A group of scientists at the University of Central Florida have created a supercapacitor prototype as a proof-of-concept that works as a battery, but has 20 times the capacity and can be recharged in seconds. Supercapacitors can be charged more quickly than chemical batteries because they store energy statically on the surface, instead of using chemical reactions, the way batteries like lithium-ion, lead-acid, nickel-metal hydride and others do.
“You could charge your mobile phone in a few seconds and you wouldn’t need to charge it again for over a week”
The supercapacitor can be recharged more than 30,000 times with no discernible degradation of its capacity. A current lithium-ion battery only lasts 500-2000 full cycles before needing to be replaced. “You could charge your mobile phone in a few seconds and you wouldn’t need to charge it again for over a week,” according to UCF postdoctoral associate Nitin Choudhary.
The technology uses two-dimensional material sheets with large surface area that can hold a lot of electrons. Graphene has been used for this purpose, but it’s difficult to integrate graphene with other materials used in super capacitors. Yeonwoong “Eric” Jung wrapped 2D metal materials just a few atoms thick around highly conductive 1D nanowire, which allow electrons to pass quickly from the core to the shell. This allows fast charging and very high energy density that is relatively simple to produce. “We developed a simple chemical synthesis approach so we can very nicely integrate the existing materials with the two-dimensional materials,” Jung says.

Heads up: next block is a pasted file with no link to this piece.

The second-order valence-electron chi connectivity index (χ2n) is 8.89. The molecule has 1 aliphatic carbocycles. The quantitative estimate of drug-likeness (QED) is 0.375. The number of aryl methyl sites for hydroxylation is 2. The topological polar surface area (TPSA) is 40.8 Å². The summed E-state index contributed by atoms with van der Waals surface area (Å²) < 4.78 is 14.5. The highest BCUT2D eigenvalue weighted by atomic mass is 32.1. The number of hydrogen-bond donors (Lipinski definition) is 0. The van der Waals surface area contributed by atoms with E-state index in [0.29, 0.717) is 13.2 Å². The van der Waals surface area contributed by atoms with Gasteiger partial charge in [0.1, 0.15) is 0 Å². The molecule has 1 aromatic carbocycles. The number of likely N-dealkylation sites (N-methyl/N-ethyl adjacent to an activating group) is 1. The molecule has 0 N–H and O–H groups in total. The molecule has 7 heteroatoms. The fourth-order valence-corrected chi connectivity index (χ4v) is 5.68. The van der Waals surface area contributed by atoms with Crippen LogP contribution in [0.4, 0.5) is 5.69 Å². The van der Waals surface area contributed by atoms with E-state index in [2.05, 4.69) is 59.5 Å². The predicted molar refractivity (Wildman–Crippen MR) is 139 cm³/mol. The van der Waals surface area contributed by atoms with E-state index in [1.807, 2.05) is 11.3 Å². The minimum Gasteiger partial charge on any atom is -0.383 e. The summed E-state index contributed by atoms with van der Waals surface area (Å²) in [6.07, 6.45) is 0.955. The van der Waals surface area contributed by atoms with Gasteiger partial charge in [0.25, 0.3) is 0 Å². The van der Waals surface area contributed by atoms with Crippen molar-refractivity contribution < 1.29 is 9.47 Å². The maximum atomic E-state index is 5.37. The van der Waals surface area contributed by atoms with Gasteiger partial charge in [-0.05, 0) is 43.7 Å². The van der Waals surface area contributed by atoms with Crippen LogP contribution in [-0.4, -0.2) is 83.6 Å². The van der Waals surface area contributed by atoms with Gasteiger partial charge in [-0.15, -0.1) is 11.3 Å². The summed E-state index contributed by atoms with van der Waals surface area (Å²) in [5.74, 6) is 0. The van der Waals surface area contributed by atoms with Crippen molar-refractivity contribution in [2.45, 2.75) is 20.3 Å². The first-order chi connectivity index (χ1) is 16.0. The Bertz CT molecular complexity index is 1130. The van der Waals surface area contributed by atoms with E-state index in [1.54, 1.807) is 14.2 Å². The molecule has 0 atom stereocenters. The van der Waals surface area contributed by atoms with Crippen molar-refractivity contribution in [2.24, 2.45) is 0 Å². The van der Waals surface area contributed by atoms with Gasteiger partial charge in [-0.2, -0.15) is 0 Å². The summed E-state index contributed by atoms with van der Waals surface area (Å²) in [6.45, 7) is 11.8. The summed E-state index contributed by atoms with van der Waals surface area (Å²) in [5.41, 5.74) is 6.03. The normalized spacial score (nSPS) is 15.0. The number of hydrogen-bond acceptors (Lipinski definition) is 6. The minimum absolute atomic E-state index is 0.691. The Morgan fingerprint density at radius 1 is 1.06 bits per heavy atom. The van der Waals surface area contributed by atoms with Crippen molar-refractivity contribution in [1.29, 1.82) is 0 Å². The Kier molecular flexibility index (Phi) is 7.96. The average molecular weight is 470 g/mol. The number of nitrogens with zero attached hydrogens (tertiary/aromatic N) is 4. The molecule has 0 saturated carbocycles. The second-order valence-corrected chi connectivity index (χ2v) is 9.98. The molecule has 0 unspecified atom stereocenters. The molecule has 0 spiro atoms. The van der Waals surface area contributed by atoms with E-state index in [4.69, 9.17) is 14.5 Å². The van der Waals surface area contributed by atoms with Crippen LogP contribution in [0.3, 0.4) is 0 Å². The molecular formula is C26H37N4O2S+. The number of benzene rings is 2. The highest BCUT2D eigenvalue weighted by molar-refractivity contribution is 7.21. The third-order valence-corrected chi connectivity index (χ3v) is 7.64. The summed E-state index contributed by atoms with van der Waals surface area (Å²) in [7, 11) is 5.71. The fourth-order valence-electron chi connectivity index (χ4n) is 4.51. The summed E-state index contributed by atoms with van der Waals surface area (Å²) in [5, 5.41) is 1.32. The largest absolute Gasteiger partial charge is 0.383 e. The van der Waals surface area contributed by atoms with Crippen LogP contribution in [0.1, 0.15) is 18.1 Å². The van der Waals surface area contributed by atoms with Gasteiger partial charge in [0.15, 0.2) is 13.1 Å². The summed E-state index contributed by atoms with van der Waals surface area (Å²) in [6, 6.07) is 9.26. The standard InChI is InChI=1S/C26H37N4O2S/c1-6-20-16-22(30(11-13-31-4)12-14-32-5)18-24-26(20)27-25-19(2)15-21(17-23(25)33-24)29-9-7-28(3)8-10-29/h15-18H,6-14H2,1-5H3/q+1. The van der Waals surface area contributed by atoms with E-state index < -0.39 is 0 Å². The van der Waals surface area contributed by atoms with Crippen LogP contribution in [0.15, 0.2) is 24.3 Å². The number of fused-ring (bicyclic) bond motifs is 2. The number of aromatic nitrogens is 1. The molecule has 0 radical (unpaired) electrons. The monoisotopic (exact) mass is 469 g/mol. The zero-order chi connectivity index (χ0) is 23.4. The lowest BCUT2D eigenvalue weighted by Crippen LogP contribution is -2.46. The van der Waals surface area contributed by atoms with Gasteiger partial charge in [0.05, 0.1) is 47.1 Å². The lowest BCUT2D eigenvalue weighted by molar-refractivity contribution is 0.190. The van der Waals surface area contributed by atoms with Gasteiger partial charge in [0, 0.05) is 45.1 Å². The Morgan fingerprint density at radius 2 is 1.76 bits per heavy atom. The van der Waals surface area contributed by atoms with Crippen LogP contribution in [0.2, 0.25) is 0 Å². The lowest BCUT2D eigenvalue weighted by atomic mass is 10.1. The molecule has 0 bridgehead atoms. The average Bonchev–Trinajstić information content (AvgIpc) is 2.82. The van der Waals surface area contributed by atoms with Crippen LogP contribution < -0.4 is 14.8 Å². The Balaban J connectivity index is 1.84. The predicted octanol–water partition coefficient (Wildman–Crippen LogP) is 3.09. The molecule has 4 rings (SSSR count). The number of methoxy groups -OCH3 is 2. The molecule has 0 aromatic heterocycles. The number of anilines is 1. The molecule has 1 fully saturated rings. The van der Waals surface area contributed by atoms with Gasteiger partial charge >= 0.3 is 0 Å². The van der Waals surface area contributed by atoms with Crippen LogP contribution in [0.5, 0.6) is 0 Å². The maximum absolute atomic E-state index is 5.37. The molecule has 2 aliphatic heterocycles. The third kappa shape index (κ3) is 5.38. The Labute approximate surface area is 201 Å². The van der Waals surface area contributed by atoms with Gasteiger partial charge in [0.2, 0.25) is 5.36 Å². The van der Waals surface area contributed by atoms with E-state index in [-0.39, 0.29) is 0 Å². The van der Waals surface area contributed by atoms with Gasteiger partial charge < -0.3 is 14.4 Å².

The team admits that this technology is new and not ready for public consumption. They’re currently seeking a patent for the process. Time alone will tell if this is a viable solution, but it’s certainly an exciting idea. It’s another possible future solution like Stanford’s aluminum-ion battery.